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Supporting Small Businesses Relief

Some ratepayers may have lost their entitlement to small business rate relief following revaluation on 1 April 2017. Find out what you can do about this.

Following the revaluation of rateable values that took effect on 1 April 2017, some ratepayers previously in receipt of small business rate relief or rural rate relief may have lost entitlement to relief due to the rateable value thresholds involved. 
In the Spring Budget, the Chancellor announced that a new scheme of relief would be made available to those ratepayers facing large increases as a result of the loss of small business or rural rate relief due to the revaluation.


We are granting Discretionary Rate Relief under S47 of the Local Government Finance Act 1988 in accordance with the criteria set out in the DCLG Business Supporting Small Businesses - Guidance June 2017 document (Annex A BRIL 4/2017) see Gov.UK's Spring Budget Update on the publications web page.


To be eligible, ratepayers must meet all the criteria:

1. On 31 March 2017 ratepayers must have been in receipt of either Small Business Rate Relief, or Rural Rate Relief.

2. On 1 April 2017 ratepayers must have lost some or all of their small business or rural rate relief because of the 2017 revaluation, and as a result the chargeable amount for 1 April 2017 is more than (£600/365) higher than the chargeable amount for 31 March 2017 (calculated before any Section 47 discretionary relief entitlement). 
Eligibility ceases when the:

  • liability for a day calculated without Supporting Small Businesses Relief is the same as, or less than, the calculation with the relief.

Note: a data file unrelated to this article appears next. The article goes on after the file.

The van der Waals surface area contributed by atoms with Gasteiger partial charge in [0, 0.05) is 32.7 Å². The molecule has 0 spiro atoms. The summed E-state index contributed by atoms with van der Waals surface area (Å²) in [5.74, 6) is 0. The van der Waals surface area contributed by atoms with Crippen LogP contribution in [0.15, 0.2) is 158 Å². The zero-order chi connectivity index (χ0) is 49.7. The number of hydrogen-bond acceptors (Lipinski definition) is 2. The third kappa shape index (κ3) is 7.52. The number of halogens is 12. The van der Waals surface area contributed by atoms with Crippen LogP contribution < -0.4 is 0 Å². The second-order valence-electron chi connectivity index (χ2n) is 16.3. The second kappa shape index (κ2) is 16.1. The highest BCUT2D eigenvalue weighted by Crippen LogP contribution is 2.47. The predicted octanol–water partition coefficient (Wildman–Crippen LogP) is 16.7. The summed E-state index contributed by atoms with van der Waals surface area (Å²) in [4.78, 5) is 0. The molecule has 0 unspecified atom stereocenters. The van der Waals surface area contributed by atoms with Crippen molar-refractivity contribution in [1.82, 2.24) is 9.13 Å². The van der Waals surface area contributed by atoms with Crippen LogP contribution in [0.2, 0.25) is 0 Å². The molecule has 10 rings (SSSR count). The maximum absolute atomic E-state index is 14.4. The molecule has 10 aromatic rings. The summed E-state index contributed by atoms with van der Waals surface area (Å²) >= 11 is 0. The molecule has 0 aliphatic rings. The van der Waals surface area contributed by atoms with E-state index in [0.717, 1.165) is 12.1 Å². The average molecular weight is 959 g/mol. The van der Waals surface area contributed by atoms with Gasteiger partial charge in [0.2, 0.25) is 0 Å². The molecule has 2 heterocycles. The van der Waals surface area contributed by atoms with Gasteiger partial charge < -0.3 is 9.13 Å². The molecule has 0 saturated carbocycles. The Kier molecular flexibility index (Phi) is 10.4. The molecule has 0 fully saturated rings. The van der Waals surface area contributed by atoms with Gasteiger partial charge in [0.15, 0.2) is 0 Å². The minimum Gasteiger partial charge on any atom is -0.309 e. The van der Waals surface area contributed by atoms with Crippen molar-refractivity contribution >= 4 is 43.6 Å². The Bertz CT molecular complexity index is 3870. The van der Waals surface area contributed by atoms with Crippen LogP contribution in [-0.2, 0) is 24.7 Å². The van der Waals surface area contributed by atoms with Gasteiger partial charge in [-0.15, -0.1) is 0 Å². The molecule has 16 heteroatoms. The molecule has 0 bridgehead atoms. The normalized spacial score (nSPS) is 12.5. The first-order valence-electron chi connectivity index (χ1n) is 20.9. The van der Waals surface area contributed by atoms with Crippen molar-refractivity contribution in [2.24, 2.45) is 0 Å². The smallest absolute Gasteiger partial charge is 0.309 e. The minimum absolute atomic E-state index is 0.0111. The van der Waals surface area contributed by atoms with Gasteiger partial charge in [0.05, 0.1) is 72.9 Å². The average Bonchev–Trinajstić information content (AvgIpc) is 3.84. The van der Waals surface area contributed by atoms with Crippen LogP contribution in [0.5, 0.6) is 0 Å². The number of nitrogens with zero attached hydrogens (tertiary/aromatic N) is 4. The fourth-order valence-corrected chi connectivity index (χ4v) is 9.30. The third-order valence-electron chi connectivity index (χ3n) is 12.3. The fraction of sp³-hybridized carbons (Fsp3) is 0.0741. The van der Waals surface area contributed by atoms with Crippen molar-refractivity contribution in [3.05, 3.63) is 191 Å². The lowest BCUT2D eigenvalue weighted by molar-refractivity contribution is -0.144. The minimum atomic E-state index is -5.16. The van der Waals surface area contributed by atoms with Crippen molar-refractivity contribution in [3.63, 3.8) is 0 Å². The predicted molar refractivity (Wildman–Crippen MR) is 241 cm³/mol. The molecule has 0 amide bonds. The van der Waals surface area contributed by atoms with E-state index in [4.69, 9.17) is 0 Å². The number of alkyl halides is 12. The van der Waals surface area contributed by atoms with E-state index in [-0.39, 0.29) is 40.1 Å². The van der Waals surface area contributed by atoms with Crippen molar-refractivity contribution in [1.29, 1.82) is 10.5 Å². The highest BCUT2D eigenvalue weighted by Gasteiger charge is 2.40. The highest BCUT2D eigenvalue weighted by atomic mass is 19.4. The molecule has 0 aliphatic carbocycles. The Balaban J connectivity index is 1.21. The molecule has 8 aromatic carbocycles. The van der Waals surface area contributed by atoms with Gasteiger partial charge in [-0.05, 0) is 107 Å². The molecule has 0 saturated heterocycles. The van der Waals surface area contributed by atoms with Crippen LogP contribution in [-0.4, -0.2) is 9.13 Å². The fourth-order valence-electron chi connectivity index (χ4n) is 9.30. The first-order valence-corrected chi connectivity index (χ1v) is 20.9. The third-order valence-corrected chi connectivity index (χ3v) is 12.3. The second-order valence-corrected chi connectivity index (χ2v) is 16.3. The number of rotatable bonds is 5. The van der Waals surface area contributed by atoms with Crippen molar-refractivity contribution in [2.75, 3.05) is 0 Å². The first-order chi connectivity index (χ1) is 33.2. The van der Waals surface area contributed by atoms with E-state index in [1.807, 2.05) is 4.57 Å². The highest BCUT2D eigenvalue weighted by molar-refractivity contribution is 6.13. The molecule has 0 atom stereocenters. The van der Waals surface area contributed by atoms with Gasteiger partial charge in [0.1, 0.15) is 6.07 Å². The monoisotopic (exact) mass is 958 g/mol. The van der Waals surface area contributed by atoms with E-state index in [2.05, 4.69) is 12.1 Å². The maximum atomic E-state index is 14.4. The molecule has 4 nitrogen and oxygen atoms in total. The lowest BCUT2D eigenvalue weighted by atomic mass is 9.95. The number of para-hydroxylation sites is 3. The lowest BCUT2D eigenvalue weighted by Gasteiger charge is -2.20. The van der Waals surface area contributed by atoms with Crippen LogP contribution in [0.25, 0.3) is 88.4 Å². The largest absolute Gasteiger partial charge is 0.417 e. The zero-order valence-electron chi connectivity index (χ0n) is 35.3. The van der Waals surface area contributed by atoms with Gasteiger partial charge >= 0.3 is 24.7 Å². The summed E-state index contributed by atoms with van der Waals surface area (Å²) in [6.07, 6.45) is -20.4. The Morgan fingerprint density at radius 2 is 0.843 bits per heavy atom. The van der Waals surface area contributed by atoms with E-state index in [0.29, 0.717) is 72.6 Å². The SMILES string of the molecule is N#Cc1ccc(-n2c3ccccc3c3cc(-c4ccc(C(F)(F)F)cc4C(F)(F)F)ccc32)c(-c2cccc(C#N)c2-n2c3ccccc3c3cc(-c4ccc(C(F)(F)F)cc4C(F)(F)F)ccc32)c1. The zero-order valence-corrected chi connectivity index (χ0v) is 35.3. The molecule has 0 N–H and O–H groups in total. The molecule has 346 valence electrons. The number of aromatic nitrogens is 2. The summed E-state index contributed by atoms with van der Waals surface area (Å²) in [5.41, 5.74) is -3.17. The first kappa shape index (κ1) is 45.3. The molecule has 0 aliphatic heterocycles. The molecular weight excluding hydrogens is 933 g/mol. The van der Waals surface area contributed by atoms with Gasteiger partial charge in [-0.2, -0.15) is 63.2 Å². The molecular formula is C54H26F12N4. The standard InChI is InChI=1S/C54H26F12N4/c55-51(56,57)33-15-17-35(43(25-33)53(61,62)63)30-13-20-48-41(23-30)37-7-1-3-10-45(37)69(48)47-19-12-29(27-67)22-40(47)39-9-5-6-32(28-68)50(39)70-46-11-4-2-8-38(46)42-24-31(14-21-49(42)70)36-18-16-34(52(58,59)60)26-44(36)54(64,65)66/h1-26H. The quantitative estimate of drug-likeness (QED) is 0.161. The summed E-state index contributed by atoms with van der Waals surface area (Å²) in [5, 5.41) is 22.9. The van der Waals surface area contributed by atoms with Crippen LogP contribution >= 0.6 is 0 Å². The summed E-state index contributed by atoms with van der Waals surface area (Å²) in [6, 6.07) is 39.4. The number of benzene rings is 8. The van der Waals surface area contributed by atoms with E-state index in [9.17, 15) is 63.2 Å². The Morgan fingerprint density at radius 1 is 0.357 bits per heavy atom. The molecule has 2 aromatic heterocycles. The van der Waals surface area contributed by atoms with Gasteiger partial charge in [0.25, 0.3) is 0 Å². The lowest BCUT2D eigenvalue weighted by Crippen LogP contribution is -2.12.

• ratepayer is a charity or Community Amateur Sports Club.

  • property is unoccupied. 

 Once lost, eligibility cannot be reinstated. 
A change of ratepayers does not affect eligibility for the Supporting Small Businesses Relief scheme. 
There is no second property test for eligibility for the Supporting Small Businesses Relief scheme. However, those ratepayers who during 2016/17 lost entitlement to small business rate relief because they failed the second property test but have, under the rules for small business rate relief, been given a 12 month period of grace before their relief ended, can continue on the scheme for the remainder of their 12 month period of grace.

How we calculate the relief

We will calculate the relief after any entitlement to Transition, Section 44 A, Small Business Rate Relief and Rural Rate Relief.  

We will apply any other relief after Supporting Small Businesses Relief.

Supporting Small Businesses Relief is available for 2017/18 to 2021/22 only, and is subject to State Aid de minimis limits (please read our State aid rules page for more information). 
The increase per year for eligible ratepayers is the greater of a specified percentage plus inflation or £600 per year. 
Specified percentages are: 

Specified percentages for Supporting Small Businesses Relief
YearSpecified percentage
2017/185 per cent
2018/197.5 per cent
2019/2010 per cent
 2020/2115 per cent
2021/2215 per cent

Ratepayers on the Supporting Small Businesses Relief scheme whose 2017 rateable values are £51,000 or more, will not be liable to pay the supplement to fund small business rate relief while they are eligible for the Supporting Small Businesses relief scheme. 
Ratepayers remain in the Supporting Small Businesses Relief scheme for five years or until they reach the bill they would have paid without the scheme.   
If there is a change of circumstances at any time, we will recalculate the relief. The change of circumstances could arise during the year in question or during a later year, for example, a backdated change to the rateable value.   
Separate rules apply where there is a change in rateable value. Please telephone us for further details if you think these will apply. In simplified terms, if your rateable value increases after 1 April 2017, you will pay the increased charge resulting from that change.